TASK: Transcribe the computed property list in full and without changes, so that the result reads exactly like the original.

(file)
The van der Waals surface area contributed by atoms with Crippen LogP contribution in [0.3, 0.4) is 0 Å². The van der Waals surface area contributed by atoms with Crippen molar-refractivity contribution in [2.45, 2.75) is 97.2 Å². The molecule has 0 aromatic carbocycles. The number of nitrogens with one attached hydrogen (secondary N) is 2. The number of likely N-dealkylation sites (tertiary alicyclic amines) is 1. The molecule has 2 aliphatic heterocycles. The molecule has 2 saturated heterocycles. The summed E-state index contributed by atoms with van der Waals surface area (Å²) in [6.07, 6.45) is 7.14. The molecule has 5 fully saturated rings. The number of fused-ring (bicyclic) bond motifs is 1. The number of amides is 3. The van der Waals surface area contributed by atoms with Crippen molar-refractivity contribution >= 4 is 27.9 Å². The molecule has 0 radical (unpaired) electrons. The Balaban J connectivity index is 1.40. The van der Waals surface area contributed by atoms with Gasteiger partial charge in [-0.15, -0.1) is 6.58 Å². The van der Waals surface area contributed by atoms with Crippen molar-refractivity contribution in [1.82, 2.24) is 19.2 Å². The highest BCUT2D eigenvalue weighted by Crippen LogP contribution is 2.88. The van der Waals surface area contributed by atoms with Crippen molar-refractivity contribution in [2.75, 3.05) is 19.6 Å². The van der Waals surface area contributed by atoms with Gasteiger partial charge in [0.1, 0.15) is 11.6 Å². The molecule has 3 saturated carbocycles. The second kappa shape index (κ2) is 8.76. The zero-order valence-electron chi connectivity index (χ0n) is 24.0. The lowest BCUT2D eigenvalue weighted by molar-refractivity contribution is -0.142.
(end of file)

The van der Waals surface area contributed by atoms with Crippen LogP contribution in [0.3, 0.4) is 0 Å². The van der Waals surface area contributed by atoms with Crippen molar-refractivity contribution in [2.45, 2.75) is 97.2 Å². The molecule has 0 aromatic carbocycles. The number of nitrogens with one attached hydrogen (secondary N) is 2. The number of likely N-dealkylation sites (tertiary alicyclic amines) is 1. The molecule has 2 aliphatic heterocycles. The molecule has 2 saturated heterocycles. The summed E-state index contributed by atoms with van der Waals surface area (Å²) in [6.07, 6.45) is 7.14. The molecule has 5 fully saturated rings. The number of fused-ring (bicyclic) bond motifs is 1. The number of amides is 3. The van der Waals surface area contributed by atoms with Crippen molar-refractivity contribution >= 4 is 27.9 Å². The molecule has 0 radical (unpaired) electrons. The Balaban J connectivity index is 1.40. The van der Waals surface area contributed by atoms with Gasteiger partial charge in [-0.15, -0.1) is 6.58 Å². The van der Waals surface area contributed by atoms with Crippen molar-refractivity contribution in [1.82, 2.24) is 19.2 Å². The highest BCUT2D eigenvalue weighted by Crippen LogP contribution is 2.88. The van der Waals surface area contributed by atoms with Crippen molar-refractivity contribution in [2.75, 3.05) is 19.6 Å². The van der Waals surface area contributed by atoms with Gasteiger partial charge in [0.1, 0.15) is 11.6 Å². The molecule has 3 saturated carbocycles. The second kappa shape index (κ2) is 8.76. The zero-order valence-electron chi connectivity index (χ0n) is 24.0. The lowest BCUT2D eigenvalue weighted by molar-refractivity contribution is -0.142.